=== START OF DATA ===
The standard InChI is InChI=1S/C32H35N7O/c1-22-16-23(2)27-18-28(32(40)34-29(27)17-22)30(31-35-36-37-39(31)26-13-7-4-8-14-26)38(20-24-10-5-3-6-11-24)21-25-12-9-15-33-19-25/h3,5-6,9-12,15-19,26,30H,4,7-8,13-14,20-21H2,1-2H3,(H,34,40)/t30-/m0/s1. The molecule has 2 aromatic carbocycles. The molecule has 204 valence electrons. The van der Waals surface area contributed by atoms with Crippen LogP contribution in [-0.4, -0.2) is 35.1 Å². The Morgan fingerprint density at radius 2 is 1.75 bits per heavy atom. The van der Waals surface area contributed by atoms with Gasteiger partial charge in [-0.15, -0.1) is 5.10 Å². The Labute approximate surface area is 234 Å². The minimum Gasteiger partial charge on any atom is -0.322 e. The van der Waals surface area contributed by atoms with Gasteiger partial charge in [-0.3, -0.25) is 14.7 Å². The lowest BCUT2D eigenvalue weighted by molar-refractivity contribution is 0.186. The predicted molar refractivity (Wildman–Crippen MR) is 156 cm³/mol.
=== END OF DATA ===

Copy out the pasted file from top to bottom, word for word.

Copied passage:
The standard InChI is InChI=1S/C32H35N7O/c1-22-16-23(2)27-18-28(32(40)34-29(27)17-22)30(31-35-36-37-39(31)26-13-7-4-8-14-26)38(20-24-10-5-3-6-11-24)21-25-12-9-15-33-19-25/h3,5-6,9-12,15-19,26,30H,4,7-8,13-14,20-21H2,1-2H3,(H,34,40)/t30-/m0/s1. The molecule has 2 aromatic carbocycles. The molecule has 204 valence electrons. The van der Waals surface area contributed by atoms with Crippen LogP contribution in [-0.4, -0.2) is 35.1 Å². The Morgan fingerprint density at radius 2 is 1.75 bits per heavy atom. The van der Waals surface area contributed by atoms with Gasteiger partial charge in [-0.15, -0.1) is 5.10 Å². The Labute approximate surface area is 234 Å². The minimum Gasteiger partial charge on any atom is -0.322 e. The van der Waals surface area contributed by atoms with Gasteiger partial charge in [-0.3, -0.25) is 14.7 Å². The lowest BCUT2D eigenvalue weighted by molar-refractivity contribution is 0.186. The predicted molar refractivity (Wildman–Crippen MR) is 156 cm³/mol.